On being a "who": Words count
A recent essay in the New York Times by Philip Corbett called "Is a Cow a 'Who' or a 'Which?' Our Standards Editor Weighs In" raises some very important questions about the language with which we refer to nonhuman animals (animals). Here, I simply want to make a few comments on Mr. Corbett's essay and raise a few more questions about the words we use to refer to nonhumans. There are far-reaching practical implications and consequences for the animals themselves, and it's an understatement to say that language matters -- words really count for how we view and interact with other animals.
Responding to a query by world renowned philosopher Peter Singer (link is external) about the Times policy, Mr. Corbett writes, "We generally use 'person' pronouns like 'he,' 'she' or 'who' only for animals who have been given a name, or in cases where the sex of the animal is specified. Otherwise, we stick with 'it' and 'that' or 'which.' Here is our stylebook entry on this point, which is in line with The Associated Press's guidelines as well: animals. Call an animal it, not he or she, unless its sex has been mentioned or it has been personalized with a name: The dog was lost; it howled. Marmaduke was lost; he howled. The dog, which was lost, howled. Adelaide, who was lost, howled. The bull tossed his horns."
These guidelines reek of anthropocentric speciesism, as they view human animals as a distinct class of beings who merit a vocabulary different from that which we use for nonhuman beings, a vocabulary that objectifies them as disposable things.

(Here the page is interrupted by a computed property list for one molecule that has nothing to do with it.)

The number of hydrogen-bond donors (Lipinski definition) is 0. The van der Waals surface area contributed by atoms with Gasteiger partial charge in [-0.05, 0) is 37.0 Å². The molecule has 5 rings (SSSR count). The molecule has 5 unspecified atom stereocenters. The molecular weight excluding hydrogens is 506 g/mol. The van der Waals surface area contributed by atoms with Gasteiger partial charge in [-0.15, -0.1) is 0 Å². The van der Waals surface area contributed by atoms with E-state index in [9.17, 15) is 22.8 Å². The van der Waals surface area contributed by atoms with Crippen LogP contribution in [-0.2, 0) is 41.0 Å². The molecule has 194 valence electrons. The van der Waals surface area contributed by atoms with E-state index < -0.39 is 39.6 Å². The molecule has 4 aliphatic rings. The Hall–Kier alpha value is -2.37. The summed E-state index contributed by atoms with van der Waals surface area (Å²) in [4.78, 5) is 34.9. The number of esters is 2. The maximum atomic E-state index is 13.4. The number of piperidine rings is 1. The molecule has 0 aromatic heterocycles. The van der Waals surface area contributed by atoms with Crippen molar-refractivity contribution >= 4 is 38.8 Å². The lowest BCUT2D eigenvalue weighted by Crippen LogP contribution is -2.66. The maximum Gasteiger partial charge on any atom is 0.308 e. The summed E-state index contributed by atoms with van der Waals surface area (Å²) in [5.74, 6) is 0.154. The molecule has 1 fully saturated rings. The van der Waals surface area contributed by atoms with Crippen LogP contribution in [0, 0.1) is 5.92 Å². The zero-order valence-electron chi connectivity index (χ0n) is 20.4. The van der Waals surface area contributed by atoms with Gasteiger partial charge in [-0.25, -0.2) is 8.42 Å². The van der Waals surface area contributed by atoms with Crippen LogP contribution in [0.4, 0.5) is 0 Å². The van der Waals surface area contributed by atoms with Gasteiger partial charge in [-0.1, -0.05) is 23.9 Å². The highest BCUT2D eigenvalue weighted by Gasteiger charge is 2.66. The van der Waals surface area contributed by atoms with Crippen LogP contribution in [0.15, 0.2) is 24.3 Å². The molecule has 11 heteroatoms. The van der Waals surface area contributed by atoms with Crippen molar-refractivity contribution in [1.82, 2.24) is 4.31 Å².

Does an unnamed animal suffer less than a named individual? Rewilding language and rewilding media
Many colleagues and I have argued that we should use "who," not "that," "which" or "it," to refer to other animals regardless of whether we know who they are as individuals. The use of a generic term can rob an animal of their sentience and who they really are. In my book Rewilding Our Hearts: Building Pathways of Compassion and Coexistence I write about the importance of rewilding language and rewilding media. I write:
"So, we need to be careful and self-aware about the words we use to refer to other animals. When I talk about the food people choose to eat, I point out that very often it's a matter of who's for dinner, not what's for dinner, because the animals who wind up on our dinner plates were once alive and sentient. They are not objects, and our words should not objectify them. This small change in words has resulted in a number of people deciding to change to vegetarian or vegan diets. In June 2012, I received a most heartwarming email from a woman in Vienna, Austria, who had heard me speak, and she said, 'you'd turned at least four people to vegetarians -- including myself.'" (p. 105)
Their decision to change their meal plans was based solely on my talking about how it's a matter of who we eat, not what we eat (please also see "Who we eat is a moral question: Vegans have nothing to defend"). And the reason I point this out is that many food animals are formerly sentient beings. I'm not saying that to be cute. I'm not saying it to be antagonistic, however, whenever I use that phrase and I talk to people, it's amazing how it changes their attitude.
I also wrote a story in The Animal Manifesto about a woman I met who worked on word processing software. We were sitting next to one another on a flight, I was editing a manuscript, and must have appeared to be upset. She asked me what I was doing and I told her I was replacing the words "that," "which," and "it" with "who" or "whom" because the auto-correct kept changing "who" or "whom" to "that", "which", or "it," and it was frustrating the hell out of me!